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August

August is the beginning of the new spring season.  This is reflected in the garden with plants starting to burst forth in new growth and an abundance of blooms. This is the magic of nature at work starting a whole new growth cycle.  Work in the garden is vital right now in order to maximise the growth potential of spring. Fertilising the whole garden starts now. Lawns need treating and feeding.  Composting and mulching is important.  Plants are looking stunning in the nursery, tempting gardeners into more impulsive buying.


  • Dead heading is vital in extending the life expectancy of most annual flowers.
  • Keep on with watering and fertilising.
  • Most spring flowering annuals should be at their best during August.
  • Pick cut flowers like Iceland poppies, stocks and snapdragons.
  • Keep hanging baskets well watered as temperatures begin to rise.
  • Make early sowings of summer flowers in frost free climates. These include cosmos, sunflowers, marigolds and nasturtiums.

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  • Plant out rhubarb, shallots, garlic and globe artichokes.
  • In frost free areas, make first sowings of summer crops like runner beans, dwarf beans, maize, sweet corn, pumpkins and squashes.
  • Continue harvesting winter vegetables as they ripen.
  • Top dress perennial crops like asparagus and globe artichokes.
  • Plant out seedlings of early tomatoes, peppers and egg plants in frost free climates.
  • Plant out seed potatoes in rows.

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  • Sow early crops of summer herbs like sweet basil, coriander and rocket.
  • Plant more parsley, you never seem to have enough.
  • Prune back any woody herbs that have grown to large during the cool winter.

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  • Plant out young strawberry plants.
  • Sow seed of Cape gooseberries.
  • Continue to harvest ripe fruit crops.
  • Protect early flowering peach blossoms from frost damage.
  • Citrus trees will be blooming shortly. Keep them well watered.

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  • New season summer and autumn flowering bulbs are ready for planting. These include dahlia tubers, hippeastrums, tigridias, gladiolus, eucomis and galtonias.
  • Cut back cannas and other untidy perennials down to ground level. This does not include perennials that have started new spring growth.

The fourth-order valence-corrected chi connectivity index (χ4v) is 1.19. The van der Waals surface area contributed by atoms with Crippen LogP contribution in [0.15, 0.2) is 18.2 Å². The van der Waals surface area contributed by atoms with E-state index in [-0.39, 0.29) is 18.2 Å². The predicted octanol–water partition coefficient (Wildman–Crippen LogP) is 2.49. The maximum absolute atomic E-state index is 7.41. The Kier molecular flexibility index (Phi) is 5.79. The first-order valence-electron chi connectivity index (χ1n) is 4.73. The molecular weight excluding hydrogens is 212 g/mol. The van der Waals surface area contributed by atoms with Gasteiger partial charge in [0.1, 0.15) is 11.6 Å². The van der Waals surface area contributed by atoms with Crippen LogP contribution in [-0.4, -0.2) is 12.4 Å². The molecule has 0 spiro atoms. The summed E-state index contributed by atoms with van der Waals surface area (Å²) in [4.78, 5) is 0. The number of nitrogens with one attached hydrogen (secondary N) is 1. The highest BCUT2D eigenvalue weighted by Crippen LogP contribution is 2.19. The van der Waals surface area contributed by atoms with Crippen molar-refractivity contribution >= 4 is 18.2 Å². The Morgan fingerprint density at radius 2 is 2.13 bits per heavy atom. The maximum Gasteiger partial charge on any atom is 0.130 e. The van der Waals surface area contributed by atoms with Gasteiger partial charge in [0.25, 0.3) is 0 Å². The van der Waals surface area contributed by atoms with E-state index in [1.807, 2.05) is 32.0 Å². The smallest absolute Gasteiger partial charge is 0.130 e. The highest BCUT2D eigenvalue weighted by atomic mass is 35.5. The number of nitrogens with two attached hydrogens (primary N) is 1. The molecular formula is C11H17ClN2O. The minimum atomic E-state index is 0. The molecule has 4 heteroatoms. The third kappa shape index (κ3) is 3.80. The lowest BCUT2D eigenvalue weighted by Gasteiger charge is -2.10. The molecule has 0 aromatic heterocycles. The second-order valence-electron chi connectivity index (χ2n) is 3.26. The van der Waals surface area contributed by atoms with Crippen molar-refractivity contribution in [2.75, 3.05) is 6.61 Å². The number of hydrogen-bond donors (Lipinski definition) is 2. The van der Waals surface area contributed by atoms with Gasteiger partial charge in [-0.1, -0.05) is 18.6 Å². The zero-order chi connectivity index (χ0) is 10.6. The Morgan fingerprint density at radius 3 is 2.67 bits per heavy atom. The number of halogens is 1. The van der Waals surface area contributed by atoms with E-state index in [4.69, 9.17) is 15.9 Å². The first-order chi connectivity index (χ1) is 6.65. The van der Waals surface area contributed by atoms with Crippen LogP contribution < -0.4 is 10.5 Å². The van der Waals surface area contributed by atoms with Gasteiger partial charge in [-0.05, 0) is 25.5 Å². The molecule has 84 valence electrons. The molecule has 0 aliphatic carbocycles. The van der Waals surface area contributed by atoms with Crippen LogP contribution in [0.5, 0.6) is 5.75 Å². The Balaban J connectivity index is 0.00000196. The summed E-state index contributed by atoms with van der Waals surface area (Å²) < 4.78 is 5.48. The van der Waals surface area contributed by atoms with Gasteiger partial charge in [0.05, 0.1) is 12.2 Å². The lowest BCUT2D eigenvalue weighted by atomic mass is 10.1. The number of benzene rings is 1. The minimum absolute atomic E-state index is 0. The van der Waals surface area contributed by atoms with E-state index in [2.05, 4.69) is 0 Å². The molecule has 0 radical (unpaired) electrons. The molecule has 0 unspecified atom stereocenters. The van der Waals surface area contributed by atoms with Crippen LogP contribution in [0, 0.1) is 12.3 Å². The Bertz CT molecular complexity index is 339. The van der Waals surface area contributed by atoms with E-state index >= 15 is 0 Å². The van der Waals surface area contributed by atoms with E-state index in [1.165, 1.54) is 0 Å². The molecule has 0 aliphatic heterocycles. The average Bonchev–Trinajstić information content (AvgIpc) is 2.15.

• Prune back fuchsias by two thirds of their height when danger of frost is over. They need feeding immediately after cutting back.
  • Prune back autumn and winter flowering shrubs like leonotis, poinsettias and hypoestes.
  • Water during extremely dry periods. It’s not worth allowing mature trees and shrubs to die from lack of water.

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  • Prune any bushes that still may need pruning during the first week.
  • Spray with lime sulphur again if no new growth has sprouted. Any new growth will be damaged by spraying too late.
  • Mulch and fertilise.
  • Water at least weekly to encourage new spring growth.

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  • Apply top dressing and first application of fertiliser. A root stimulating fertiliser like 2:3:2 is advisable.
  • A dressing of agricultural lime at the beginning of the growing season helps to improve lawn growth.
  • Scarify and aerate deep rooted grass species like kikuyu before top dressing. Do not do this to surface grasses like Berea or buffalo grass.
  • Water immediately after this treatment. If not wait until the first rains before commencing with spring lawn care.

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  • Watch out for snails and slugs. Apply bait as soon as activity is detected. Young new growth on hostas and many other perennials is vulnerable.
  • Be vigilant in spotting pests and diseases.
  • Repot water lilies and other aquatic plants in pots.

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